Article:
Ordinary Germans are not at all enthusiastic about the policy of the authorities: a story about moving to Germany

Ordinary Germans are not at all happy with the policy of the authorities: a story about moving to Germany

Kina, a reader of The Subtleties of Tourism, spoke about moving from Podolsk to the German Bautzen. “This is a city in eastern Germany next to Dresden, a fabulous place to shoot vintage films. It is simply impossible not to fall in love with him. So, briefly about life in Germany, ”the tourist shares.

I moved to my husband, a Russian German

The marriage was registered in Podolsk. The list of documents required for moving to Germany for permanent residence will not be given here, everything is on the website of the embassy. I can only say that all documents need to be apostilled, translated into German and notarized. You also need to confirm the minimum knowledge of the German language – bring a certificate. The embassy issues a national visa, according to which you enter the coveted country.

Upon arrival, you need to submit documents to the Office for Foreigners to obtain a residence permit. The department of this department is located directly in Bautzen, but does not receive every day. A couple of times we had to go to a neighboring city to the central office of this department. My husband has German citizenship, so I was given a residence permit for three years at once.

Chips and features of life here

What is surprising in Germany is that they send a lot of papers by mail. By the way, on the intercoms in the houses you will not see the apartment numbers, only the names of the residents are written. And postmen lay out letters by specific names. We learned about the readiness of the residence permit, about opening a bank account from postal items. Even a bank card comes by mail in a letter, and in a separate shipment – a pin code for it.

There is certainly enough bureaucracy, but you gradually get used to it.

It is unusual that on Sundays and holidays (and there are plenty of them here, and it’s better to look at the calendar regularly) everything in the city is closed: the shopping center, supermarkets and everything, except for a couple of cafes. So it is better to buy products in advance. 1/1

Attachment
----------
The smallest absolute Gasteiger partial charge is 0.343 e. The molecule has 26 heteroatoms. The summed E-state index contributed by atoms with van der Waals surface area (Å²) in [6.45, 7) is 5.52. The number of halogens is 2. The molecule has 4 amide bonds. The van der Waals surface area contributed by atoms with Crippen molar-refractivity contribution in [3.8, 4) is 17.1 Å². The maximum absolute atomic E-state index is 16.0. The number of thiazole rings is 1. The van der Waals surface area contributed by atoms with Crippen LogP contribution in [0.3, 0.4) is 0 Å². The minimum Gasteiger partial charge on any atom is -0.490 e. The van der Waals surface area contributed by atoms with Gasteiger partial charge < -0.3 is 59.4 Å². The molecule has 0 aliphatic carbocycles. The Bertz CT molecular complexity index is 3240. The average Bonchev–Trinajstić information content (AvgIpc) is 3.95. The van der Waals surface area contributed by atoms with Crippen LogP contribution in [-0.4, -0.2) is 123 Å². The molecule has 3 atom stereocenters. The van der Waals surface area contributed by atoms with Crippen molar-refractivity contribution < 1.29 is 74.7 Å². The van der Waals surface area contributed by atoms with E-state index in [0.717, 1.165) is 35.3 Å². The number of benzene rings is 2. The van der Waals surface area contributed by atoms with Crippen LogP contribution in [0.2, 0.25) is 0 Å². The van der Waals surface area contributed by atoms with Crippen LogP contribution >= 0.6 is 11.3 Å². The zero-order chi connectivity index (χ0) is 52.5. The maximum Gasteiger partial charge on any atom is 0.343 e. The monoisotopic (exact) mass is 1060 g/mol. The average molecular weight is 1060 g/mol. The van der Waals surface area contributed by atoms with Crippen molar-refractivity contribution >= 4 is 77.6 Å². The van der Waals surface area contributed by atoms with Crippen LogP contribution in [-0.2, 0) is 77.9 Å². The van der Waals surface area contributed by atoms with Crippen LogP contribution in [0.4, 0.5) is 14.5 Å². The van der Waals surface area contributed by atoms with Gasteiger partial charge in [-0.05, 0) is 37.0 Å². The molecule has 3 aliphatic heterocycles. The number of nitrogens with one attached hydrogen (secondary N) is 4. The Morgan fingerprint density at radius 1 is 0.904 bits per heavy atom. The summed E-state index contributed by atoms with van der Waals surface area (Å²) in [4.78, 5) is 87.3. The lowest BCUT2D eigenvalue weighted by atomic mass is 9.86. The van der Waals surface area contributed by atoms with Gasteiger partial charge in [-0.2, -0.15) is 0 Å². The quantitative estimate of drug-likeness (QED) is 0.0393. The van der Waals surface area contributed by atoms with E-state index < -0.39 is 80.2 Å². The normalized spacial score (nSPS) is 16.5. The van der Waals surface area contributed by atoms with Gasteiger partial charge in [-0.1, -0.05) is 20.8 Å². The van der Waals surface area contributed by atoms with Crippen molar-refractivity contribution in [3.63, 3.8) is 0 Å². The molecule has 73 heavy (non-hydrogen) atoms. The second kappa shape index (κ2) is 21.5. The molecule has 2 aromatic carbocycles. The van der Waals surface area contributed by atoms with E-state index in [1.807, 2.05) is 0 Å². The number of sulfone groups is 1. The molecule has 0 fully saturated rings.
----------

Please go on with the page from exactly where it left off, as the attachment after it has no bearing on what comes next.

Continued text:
About locals

The locals are very friendly and welcoming, happy to chat with you, prompt, recommend. And even if you say something not quite right in German, they will still try to understand you. At the pharmacy, you can explain in your own words what you need or what hurts, and they will offer you medicines.

In all public places you can hear Hallo! and meet a smile.

There are a lot of migrants from Arab countries. Asians, mostly Vietnamese, run vegetable shops, Turks run kebabs and pizzerias. In state institutions – banks and insurance companies – I met mostly Germans.

There are no particular problems with the language, even if you do not know German, you can use sign language. Recently, migrants without knowledge of the language have flooded the country so much that it no longer surprises or embarrasses anyone.

Native Germans treated people from Russia well, and continue to do so. I have never met any preconceived notion that I am Russian.

About politics and attitudes towards Russians

Many older Germans still remember how the Russian military stood in East Germany and how they learned Russian at school. At the meeting, they will definitely try to remember a couple of words in Russian.

Ordinary Germans are not at all enthusiastic about the policy of the authorities, but they express their opinion, so to speak, “sitting at home in the kitchen.” And in public, many are silent so that all sorts of labels are not hung on them in society. 1/1

A little about prices and stores

Grocery stores are represented by Lidl, Netto, Edeka, Kaufland chains. All stores have weekly promotions and discounts, you can find out about them in the prospectuses in advance. The Germans actively use this and it is better to go for a pack of oil to a more distant store, if there is a promotion, than to buy without a promotion near the house.

In addition, these stores often sell cheap clothes, various household and household items at very good prices. Household, household, cosmetic products can be bought in specialized stores such as DM. By the way, there you can also buy everything you need for small children from birth. Hairdressing services vary in price, but approximately: women's haircut – up to 50 EUR, men's – up to 30 EUR, children's – up to 20 EUR. A bank account (we have Sparkasse) costs us 8.95 EUR – this is a monthly subscription fee.

For home internet from O2 we pay about 40 EUR per month. A mobile connection with a large amount of Internet traffic from the same operator costs us about 42 EUR monthly (70 Gb, 4G/5G, calls to all networks and SMS, nice bonuses in the form of an additional 10 Gb per year and other amenities.)

What else to read on the topic

  • 7 reasons why moving to Germany is worth all the pain
  • Moving to a small town in Belarus was a real test for me: the story of obtaining permanent residence
  • Lightness and optimism appeared: the story of moving to Turkey
You need to get used to many things

There are a lot of differences compared to life in Russia, there are both pluses and minuses. As for the city of Bautzen, where my family now lives, it is a small city and life in it is measured, but interesting. Those who want the rhythm of life faster should go to big cities, and peace and tranquility reign here.

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